From the throat, food travels down a muscular tube in the chest called the esophagus. Waves of muscle contractions called peristalsis force food down through the esophagus to the stomach.

The digestive system and the role

At the end of the esophagus, a muscular ring or valve called a sphincter allows food to enter the stomach and then squeezes shut to keep food or fluid from flowing back up into the esophagus. The stomach muscles churn and mix the food with acids and enzymes, breaking it into much smaller, digestible pieces.

An acidic environment is needed for the digestion that takes place in the stomach. Glands in the stomach lining produce about 3 quarts 2. Most substances in the food we eat need further digestion and must travel into the intestine before being absorbed.

The digestive system and the role

Role of the Intestines By the time food is ready to leave the stomach, it has been processed into a thick liquid called chyme. A walnut-sized muscular valve at the outlet of the stomach called the pylorus keeps chyme in the stomach until it reaches the right consistency to pass into the small intestine.

Chyme is then squirted down into the small intestine, where digestion of food continues so the body can absorb the nutrients into the bloodstream.

The small intestine is made up of three parts: The villi are the vehicles through which nutrients can be absorbed into the body. The liver located under the ribcage in the right upper part of the abdomenthe gallbladder hidden just below the liverand the pancreas beneath the stomach are not part of the alimentary canal, but these organs are essential to digestion.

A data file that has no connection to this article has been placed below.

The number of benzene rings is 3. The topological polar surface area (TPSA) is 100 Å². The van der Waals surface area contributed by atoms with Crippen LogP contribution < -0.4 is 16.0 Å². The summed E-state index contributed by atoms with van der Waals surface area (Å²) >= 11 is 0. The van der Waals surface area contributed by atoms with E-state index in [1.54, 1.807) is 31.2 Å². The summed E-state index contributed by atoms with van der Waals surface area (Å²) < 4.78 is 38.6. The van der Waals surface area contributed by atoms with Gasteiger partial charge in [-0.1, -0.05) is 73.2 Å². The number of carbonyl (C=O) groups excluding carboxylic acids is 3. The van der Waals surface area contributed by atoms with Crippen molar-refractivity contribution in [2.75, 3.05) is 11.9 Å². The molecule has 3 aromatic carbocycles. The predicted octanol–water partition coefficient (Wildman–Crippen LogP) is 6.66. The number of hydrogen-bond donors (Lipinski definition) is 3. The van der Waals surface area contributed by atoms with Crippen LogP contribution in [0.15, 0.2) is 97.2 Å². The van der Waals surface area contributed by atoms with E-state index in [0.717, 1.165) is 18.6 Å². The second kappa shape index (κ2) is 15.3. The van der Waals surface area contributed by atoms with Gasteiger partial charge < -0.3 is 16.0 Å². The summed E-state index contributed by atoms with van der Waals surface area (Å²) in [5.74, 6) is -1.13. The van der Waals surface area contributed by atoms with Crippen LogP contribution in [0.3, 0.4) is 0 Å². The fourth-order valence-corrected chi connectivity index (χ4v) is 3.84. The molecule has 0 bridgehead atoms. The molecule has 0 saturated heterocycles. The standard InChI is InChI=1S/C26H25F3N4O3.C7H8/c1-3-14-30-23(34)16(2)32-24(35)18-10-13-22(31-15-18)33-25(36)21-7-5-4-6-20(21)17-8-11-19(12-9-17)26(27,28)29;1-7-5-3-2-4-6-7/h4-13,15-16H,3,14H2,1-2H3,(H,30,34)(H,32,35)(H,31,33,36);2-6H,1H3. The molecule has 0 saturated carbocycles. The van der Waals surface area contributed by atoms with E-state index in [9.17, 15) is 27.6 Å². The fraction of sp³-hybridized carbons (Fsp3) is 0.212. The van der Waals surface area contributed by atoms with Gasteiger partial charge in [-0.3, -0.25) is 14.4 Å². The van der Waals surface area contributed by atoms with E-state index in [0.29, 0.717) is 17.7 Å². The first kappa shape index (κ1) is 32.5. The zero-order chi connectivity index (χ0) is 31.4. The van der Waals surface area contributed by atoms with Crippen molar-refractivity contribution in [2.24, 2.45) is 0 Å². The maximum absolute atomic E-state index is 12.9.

The liver produces bile, which helps the body absorb fat. Bile is stored in the gallbladder until it is needed. The pancreas produces enzymes that help digest proteins, fats, and carbs.

It also makes a substance that neutralizes stomach acid. These enzymes and bile travel through special channels called ducts directly into the small intestine, where they help to break down food. The liver also plays a major role in the handling and processing of nutrients, which are carried to the liver in the blood from the small intestine.

From the small intestine, undigested food and some water travels to the large intestine through a muscular ring or valve that prevents food from returning to the small intestine.

Why is digestion important?

By the time food reaches the large intestine, the work of absorbing nutrients is nearly finished. The large intestine is made up of three parts:The liver has multiple functions, but two of its main functions within the digestive system are to make and secrete an important substance called bile and to process the blood coming from the.

The human digestive system consists of the gastrointestinal tract plus the accessory organs of digestion (the tongue, salivary glands, pancreas, liver, and gallbladder). Digestion involves the breakdown of food into smaller and smaller components, until they can be absorbed and assimilated into the body.

The digestive system is made up of the gastrointestinal tract—also called the GI tract or digestive tract—and the liver, pancreas, and gallbladder. The GI tract is a series of hollow organs joined in a long, twisting tube from the mouth to the anus. The digestive system is made up of the gastrointestinal tract—also called the GI tract or digestive tract—and the liver, pancreas, and gallbladder.

The GI tract is a series of hollow organs joined in a long, twisting tube from the mouth to the anus. The digestive system serves the role of taking in nutrients, eliminating waste, and absorbing and using the nutrients we take in.

The digestive system includes all the parts of your body that are. The human digestive system is a series of organs that converts food into essential nutrients that are absorbed into the body and eliminates unused waste material.

It is essential to good health.

The Stomach and Its Role in Digestion | attheheels.com